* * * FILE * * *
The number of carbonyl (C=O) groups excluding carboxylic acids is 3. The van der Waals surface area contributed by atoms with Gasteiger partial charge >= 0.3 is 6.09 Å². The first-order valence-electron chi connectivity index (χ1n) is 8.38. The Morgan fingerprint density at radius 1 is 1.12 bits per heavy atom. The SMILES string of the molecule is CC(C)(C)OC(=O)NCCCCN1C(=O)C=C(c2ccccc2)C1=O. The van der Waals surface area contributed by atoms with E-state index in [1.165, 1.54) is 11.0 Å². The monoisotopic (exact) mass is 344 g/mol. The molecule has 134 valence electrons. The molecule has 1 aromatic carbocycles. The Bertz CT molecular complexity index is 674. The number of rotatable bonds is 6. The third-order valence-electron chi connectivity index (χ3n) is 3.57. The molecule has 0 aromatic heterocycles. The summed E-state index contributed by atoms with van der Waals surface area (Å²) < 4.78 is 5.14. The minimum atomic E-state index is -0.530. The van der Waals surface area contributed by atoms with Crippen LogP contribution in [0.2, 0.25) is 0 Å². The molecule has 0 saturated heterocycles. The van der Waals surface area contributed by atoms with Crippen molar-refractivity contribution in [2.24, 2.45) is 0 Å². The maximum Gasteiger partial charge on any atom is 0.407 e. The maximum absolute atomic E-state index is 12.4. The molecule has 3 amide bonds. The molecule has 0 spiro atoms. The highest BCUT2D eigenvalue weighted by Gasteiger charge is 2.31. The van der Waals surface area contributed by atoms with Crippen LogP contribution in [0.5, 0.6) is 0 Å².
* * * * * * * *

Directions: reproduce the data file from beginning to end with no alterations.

The number of carbonyl (C=O) groups excluding carboxylic acids is 3. The van der Waals surface area contributed by atoms with Gasteiger partial charge >= 0.3 is 6.09 Å². The first-order valence-electron chi connectivity index (χ1n) is 8.38. The Morgan fingerprint density at radius 1 is 1.12 bits per heavy atom. The SMILES string of the molecule is CC(C)(C)OC(=O)NCCCCN1C(=O)C=C(c2ccccc2)C1=O. The van der Waals surface area contributed by atoms with E-state index in [1.165, 1.54) is 11.0 Å². The monoisotopic (exact) mass is 344 g/mol. The molecule has 134 valence electrons. The molecule has 1 aromatic carbocycles. The Bertz CT molecular complexity index is 674. The number of rotatable bonds is 6. The third-order valence-electron chi connectivity index (χ3n) is 3.57. The molecule has 0 aromatic heterocycles. The summed E-state index contributed by atoms with van der Waals surface area (Å²) < 4.78 is 5.14. The minimum atomic E-state index is -0.530. The van der Waals surface area contributed by atoms with Crippen LogP contribution in [0.2, 0.25) is 0 Å². The molecule has 0 saturated heterocycles. The van der Waals surface area contributed by atoms with Crippen molar-refractivity contribution in [2.24, 2.45) is 0 Å². The maximum Gasteiger partial charge on any atom is 0.407 e. The maximum absolute atomic E-state index is 12.4. The molecule has 3 amide bonds. The molecule has 0 spiro atoms. The highest BCUT2D eigenvalue weighted by Gasteiger charge is 2.31. The van der Waals surface area contributed by atoms with Crippen LogP contribution in [0.5, 0.6) is 0 Å².